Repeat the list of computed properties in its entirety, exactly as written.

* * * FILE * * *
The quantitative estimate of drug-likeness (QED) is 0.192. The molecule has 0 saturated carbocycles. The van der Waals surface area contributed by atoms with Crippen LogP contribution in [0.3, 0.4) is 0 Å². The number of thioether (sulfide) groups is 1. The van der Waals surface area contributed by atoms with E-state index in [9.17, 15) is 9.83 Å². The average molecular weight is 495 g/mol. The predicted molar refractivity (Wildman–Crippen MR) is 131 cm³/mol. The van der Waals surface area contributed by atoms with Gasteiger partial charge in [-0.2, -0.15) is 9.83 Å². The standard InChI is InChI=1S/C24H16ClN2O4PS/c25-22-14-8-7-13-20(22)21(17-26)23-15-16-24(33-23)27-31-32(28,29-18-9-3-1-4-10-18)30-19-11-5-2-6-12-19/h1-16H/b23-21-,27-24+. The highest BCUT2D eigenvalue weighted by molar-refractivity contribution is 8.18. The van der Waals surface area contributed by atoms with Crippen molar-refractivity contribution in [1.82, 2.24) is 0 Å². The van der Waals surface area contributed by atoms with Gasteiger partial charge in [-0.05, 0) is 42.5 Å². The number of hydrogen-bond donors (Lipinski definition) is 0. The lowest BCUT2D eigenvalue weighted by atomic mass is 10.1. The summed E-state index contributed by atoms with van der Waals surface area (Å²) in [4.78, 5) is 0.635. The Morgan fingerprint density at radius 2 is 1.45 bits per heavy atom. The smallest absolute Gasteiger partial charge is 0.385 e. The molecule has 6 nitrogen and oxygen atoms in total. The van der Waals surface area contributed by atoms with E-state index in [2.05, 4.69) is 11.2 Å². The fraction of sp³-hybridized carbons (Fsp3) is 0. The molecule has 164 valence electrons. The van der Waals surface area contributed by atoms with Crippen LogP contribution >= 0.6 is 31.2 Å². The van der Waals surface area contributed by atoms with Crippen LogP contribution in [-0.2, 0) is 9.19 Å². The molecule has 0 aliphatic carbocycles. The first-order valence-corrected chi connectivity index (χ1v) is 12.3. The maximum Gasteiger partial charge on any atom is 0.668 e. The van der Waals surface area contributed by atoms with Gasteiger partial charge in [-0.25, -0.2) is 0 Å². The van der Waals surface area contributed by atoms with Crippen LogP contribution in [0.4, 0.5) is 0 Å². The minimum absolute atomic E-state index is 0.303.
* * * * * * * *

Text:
The quantitative estimate of drug-likeness (QED) is 0.192. The molecule has 0 saturated carbocycles. The van der Waals surface area contributed by atoms with Crippen LogP contribution in [0.3, 0.4) is 0 Å². The number of thioether (sulfide) groups is 1. The van der Waals surface area contributed by atoms with E-state index in [9.17, 15) is 9.83 Å². The average molecular weight is 495 g/mol. The predicted molar refractivity (Wildman–Crippen MR) is 131 cm³/mol. The van der Waals surface area contributed by atoms with Gasteiger partial charge in [-0.2, -0.15) is 9.83 Å². The standard InChI is InChI=1S/C24H16ClN2O4PS/c25-22-14-8-7-13-20(22)21(17-26)23-15-16-24(33-23)27-31-32(28,29-18-9-3-1-4-10-18)30-19-11-5-2-6-12-19/h1-16H/b23-21-,27-24+. The highest BCUT2D eigenvalue weighted by molar-refractivity contribution is 8.18. The van der Waals surface area contributed by atoms with Crippen molar-refractivity contribution in [1.82, 2.24) is 0 Å². The van der Waals surface area contributed by atoms with Gasteiger partial charge in [-0.05, 0) is 42.5 Å². The number of hydrogen-bond donors (Lipinski definition) is 0. The lowest BCUT2D eigenvalue weighted by atomic mass is 10.1. The summed E-state index contributed by atoms with van der Waals surface area (Å²) in [4.78, 5) is 0.635. The Morgan fingerprint density at radius 2 is 1.45 bits per heavy atom. The smallest absolute Gasteiger partial charge is 0.385 e. The molecule has 6 nitrogen and oxygen atoms in total. The van der Waals surface area contributed by atoms with E-state index in [2.05, 4.69) is 11.2 Å². The fraction of sp³-hybridized carbons (Fsp3) is 0. The molecule has 164 valence electrons. The van der Waals surface area contributed by atoms with Crippen LogP contribution >= 0.6 is 31.2 Å². The van der Waals surface area contributed by atoms with Crippen LogP contribution in [-0.2, 0) is 9.19 Å². The molecule has 0 aliphatic carbocycles. The first-order valence-corrected chi connectivity index (χ1v) is 12.3. The maximum Gasteiger partial charge on any atom is 0.668 e. The van der Waals surface area contributed by atoms with Gasteiger partial charge in [-0.25, -0.2) is 0 Å². The van der Waals surface area contributed by atoms with Crippen LogP contribution in [0.4, 0.5) is 0 Å². The minimum absolute atomic E-state index is 0.303.